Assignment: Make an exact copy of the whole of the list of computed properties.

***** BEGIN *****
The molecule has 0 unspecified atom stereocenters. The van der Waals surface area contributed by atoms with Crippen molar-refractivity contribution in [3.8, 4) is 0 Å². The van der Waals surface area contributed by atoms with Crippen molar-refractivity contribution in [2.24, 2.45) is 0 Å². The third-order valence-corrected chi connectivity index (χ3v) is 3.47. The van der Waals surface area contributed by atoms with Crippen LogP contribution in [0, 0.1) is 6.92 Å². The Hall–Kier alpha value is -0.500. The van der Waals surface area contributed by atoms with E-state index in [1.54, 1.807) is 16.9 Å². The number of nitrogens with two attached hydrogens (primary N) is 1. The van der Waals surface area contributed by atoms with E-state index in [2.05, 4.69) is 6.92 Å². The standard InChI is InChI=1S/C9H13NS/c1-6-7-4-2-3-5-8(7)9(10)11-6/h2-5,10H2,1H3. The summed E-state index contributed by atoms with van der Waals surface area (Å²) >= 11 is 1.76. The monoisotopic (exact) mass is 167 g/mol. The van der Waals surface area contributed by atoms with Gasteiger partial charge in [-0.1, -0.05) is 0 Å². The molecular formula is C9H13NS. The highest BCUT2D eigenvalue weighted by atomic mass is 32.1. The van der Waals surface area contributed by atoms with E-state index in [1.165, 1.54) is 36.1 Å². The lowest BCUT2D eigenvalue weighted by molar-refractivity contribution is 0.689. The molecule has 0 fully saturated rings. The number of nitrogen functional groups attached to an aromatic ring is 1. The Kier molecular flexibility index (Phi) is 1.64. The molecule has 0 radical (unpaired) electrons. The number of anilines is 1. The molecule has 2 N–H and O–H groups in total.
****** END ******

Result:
The molecule has 0 unspecified atom stereocenters. The van der Waals surface area contributed by atoms with Crippen molar-refractivity contribution in [3.8, 4) is 0 Å². The van der Waals surface area contributed by atoms with Crippen molar-refractivity contribution in [2.24, 2.45) is 0 Å². The third-order valence-corrected chi connectivity index (χ3v) is 3.47. The van der Waals surface area contributed by atoms with Crippen LogP contribution in [0, 0.1) is 6.92 Å². The Hall–Kier alpha value is -0.500. The van der Waals surface area contributed by atoms with E-state index in [1.54, 1.807) is 16.9 Å². The number of nitrogens with two attached hydrogens (primary N) is 1. The van der Waals surface area contributed by atoms with E-state index in [2.05, 4.69) is 6.92 Å². The standard InChI is InChI=1S/C9H13NS/c1-6-7-4-2-3-5-8(7)9(10)11-6/h2-5,10H2,1H3. The summed E-state index contributed by atoms with van der Waals surface area (Å²) >= 11 is 1.76. The monoisotopic (exact) mass is 167 g/mol. The van der Waals surface area contributed by atoms with Gasteiger partial charge in [-0.1, -0.05) is 0 Å². The molecular formula is C9H13NS. The highest BCUT2D eigenvalue weighted by atomic mass is 32.1. The van der Waals surface area contributed by atoms with E-state index in [1.165, 1.54) is 36.1 Å². The lowest BCUT2D eigenvalue weighted by molar-refractivity contribution is 0.689. The molecule has 0 fully saturated rings. The number of nitrogen functional groups attached to an aromatic ring is 1. The Kier molecular flexibility index (Phi) is 1.64. The molecule has 0 radical (unpaired) electrons. The number of anilines is 1. The molecule has 2 N–H and O–H groups in total.